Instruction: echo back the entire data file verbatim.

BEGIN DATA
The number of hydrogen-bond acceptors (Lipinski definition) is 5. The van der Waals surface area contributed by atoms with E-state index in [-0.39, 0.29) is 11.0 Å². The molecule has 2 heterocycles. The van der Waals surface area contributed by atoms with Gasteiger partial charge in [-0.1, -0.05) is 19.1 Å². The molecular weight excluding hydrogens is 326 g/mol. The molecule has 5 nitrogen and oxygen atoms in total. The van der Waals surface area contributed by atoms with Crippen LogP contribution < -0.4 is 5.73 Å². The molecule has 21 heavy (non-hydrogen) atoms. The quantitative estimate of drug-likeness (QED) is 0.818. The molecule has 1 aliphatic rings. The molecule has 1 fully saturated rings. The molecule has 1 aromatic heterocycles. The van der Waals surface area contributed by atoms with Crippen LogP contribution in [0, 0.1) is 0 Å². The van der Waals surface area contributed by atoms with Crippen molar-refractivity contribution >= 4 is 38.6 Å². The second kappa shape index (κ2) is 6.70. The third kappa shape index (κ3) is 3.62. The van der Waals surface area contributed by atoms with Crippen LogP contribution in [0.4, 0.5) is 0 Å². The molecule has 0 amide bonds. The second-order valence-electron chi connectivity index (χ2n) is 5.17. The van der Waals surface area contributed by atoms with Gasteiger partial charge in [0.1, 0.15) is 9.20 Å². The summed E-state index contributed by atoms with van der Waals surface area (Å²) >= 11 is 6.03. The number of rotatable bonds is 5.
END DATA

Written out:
The number of hydrogen-bond acceptors (Lipinski definition) is 5. The van der Waals surface area contributed by atoms with E-state index in [-0.39, 0.29) is 11.0 Å². The molecule has 2 heterocycles. The van der Waals surface area contributed by atoms with Gasteiger partial charge in [-0.1, -0.05) is 19.1 Å². The molecular weight excluding hydrogens is 326 g/mol. The molecule has 5 nitrogen and oxygen atoms in total. The van der Waals surface area contributed by atoms with Crippen LogP contribution < -0.4 is 5.73 Å². The molecule has 21 heavy (non-hydrogen) atoms. The quantitative estimate of drug-likeness (QED) is 0.818. The molecule has 1 aliphatic rings. The molecule has 1 fully saturated rings. The molecule has 1 aromatic heterocycles. The van der Waals surface area contributed by atoms with Crippen LogP contribution in [0, 0.1) is 0 Å². The van der Waals surface area contributed by atoms with Crippen molar-refractivity contribution >= 4 is 38.6 Å². The second kappa shape index (κ2) is 6.70. The third kappa shape index (κ3) is 3.62. The van der Waals surface area contributed by atoms with Crippen LogP contribution in [0.4, 0.5) is 0 Å². The molecule has 0 amide bonds. The second-order valence-electron chi connectivity index (χ2n) is 5.17. The van der Waals surface area contributed by atoms with Gasteiger partial charge in [0.1, 0.15) is 9.20 Å². The summed E-state index contributed by atoms with van der Waals surface area (Å²) >= 11 is 6.03. The number of rotatable bonds is 5.